Review: ‘Arthur’ A Tedious, Bland Comedy That Earns Intermittent Laughs Almost By Accident

Review: 'Arthur' A Tedious, Bland Comedy That Earns Intermittent Laughs Almost By Accident

“Why?” will echo through your head if you’re a fan of the 1981 “Arthur” starring Dudley Moore as you watch this useless remake. The original won a shiny pair of Oscars and is considered a classic, but apparently Warner Bros. thought it needed to be remade for contemporary audiences. But the larger philosophical question soon fades in favor of a strictly personal one: “Why me?” Though it has fleeting funny moments, this Russell Brand vehicle is a sputtering Pinto that surprises more when it runs well than when it lurches to a stop.

When we first meet Brand’s Arthur Bach, he is suiting up for an unknown mission, donning a batsuit and making an arsenal out of alcohol. Abetted by his loyal chauffeur Bitterman (Luis Guzman) as Robin, Arthur’s Batman takes his Batmobile through the streets of New York and promptly crashes it into a landmark. He’s an embarrassment to his CEO mother Vivienne (Geraldine James) and her company, but Arthur is content to waste his time and his share of the company’s fortune on tanks of Maker’s Mark and hookers. Only his loyal nanny Hobson (Helen Mirren, taking over for the role John Gielgud originated in the 1981 film) can put up with him, and even she has her limits. “He’s merely shaped like an adult,” she explains with a withering glance.

Arthur needs to grow up–and fast–and Vivienne gives him an ultimatum: marry bitchy Bach executive Susan Johnson (a miscast Jennifer Garner) or lose his claim on the family’s $950 million. Greed wins out, but then Arthur meets wannabe tour guide Naomi (Greta Gerwig) and is instantly smitten. He tries to wiggle out of his engagement, but that exclusively cinematic of problems–love or money–plagues him as he contemplates a life without love or without his magnetic bed, Fifth Avenue penthouse and phone booth fish tanks.

First-time feature director Jason Winer has made a name for himself with episodes of the critically beloved “Modern Family,” but whatever style he has doesn’t translate well to film. The ABC sitcom is all about talent and timing, and “Arthur” has neither. What’s especially odd about this leap is that while “Modern Family” is consistently one of the best, funniest shows on television, it’s never been an especially cinematic one, and promoting one of its main directors to the big screen seems premature at best and idiotic at worst. We don’t expect an auteur’s edge to most studio comedies (part of what made this week’s “Your Highness” such a pleasant surprise), but “Arthur” is more blandly shot and edited than most CBS comedies.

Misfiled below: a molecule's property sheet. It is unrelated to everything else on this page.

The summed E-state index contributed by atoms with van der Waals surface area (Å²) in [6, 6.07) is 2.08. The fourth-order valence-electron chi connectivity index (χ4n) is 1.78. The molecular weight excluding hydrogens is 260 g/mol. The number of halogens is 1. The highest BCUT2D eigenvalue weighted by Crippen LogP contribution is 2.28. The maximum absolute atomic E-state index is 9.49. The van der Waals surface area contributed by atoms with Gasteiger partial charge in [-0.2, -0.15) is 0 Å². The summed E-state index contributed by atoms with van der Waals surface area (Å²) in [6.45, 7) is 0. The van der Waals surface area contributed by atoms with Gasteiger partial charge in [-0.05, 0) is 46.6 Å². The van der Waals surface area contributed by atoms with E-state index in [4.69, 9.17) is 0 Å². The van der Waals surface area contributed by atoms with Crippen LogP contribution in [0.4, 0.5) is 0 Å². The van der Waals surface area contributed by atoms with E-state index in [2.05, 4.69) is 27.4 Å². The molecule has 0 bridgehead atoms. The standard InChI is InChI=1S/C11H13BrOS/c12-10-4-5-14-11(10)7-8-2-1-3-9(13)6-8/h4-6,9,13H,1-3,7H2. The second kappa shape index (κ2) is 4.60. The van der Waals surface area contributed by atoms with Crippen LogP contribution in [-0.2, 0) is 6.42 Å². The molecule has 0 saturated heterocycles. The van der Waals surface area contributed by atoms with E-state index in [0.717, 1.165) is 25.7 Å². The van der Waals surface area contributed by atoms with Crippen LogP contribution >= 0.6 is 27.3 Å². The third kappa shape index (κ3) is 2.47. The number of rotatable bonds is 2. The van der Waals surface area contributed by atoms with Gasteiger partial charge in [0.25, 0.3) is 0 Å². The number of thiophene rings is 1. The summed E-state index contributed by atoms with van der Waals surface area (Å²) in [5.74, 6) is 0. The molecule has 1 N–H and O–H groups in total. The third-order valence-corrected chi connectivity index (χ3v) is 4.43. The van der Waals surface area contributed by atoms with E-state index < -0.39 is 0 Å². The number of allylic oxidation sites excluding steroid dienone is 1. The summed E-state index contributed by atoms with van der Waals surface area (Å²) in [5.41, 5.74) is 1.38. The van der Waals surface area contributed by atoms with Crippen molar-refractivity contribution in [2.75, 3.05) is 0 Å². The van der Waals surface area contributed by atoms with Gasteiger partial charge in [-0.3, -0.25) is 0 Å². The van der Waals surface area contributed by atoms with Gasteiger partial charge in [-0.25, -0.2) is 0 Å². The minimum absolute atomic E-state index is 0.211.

As Brand slurs his way through the film, any residual charm from “Get Him to the Greek” and “Forgetting Sarah Marshall” slowly evaporates. Not only can we not understand why Naomi would want to be with him, but we can’t understand whatever made casting directors and audiences like Brand in the first place. He’s annoying in a way that a supporting character can get away with, but the titular role can’t afford to be. “Arthur” is almost two hours long, and it feels every second of it.

However, there are times when you find yourself laughing against your better judgment. Brand’s best lines are ones he throws out with seemingly little effort, though it’s sad that his funniest moment might simply be the way he says “Evander” when he spars against the former boxing champ. Mirren’s fun to watch and even is a good enough actress to seem as though she’s actually having fun herself.

We’re fans of Gerwig and happy to see her playing a big role in a studio film, but what seemed quirky and authentic in other films seems too much like the stock manic pixie dream girl here–though likely cheaper than Zooey Deschanel–and one stuck saying some awful lines. The charm that she’s brought to other parts big and small is lost here. We still have hopes that she’ll find a project–big or small–that suits her talents, but this isn’t it.

“Arthur” tries to make a joke out of its protagonist’s drinking problem, but it turns surprisingly sweet and sappy to compensate, often veering more toward romance than straight comedy, despite its marketing. We even got a little verklempt at one of its predictable plotlines, but we’re even more ashamed of that than when giggles escaped us. [D+]

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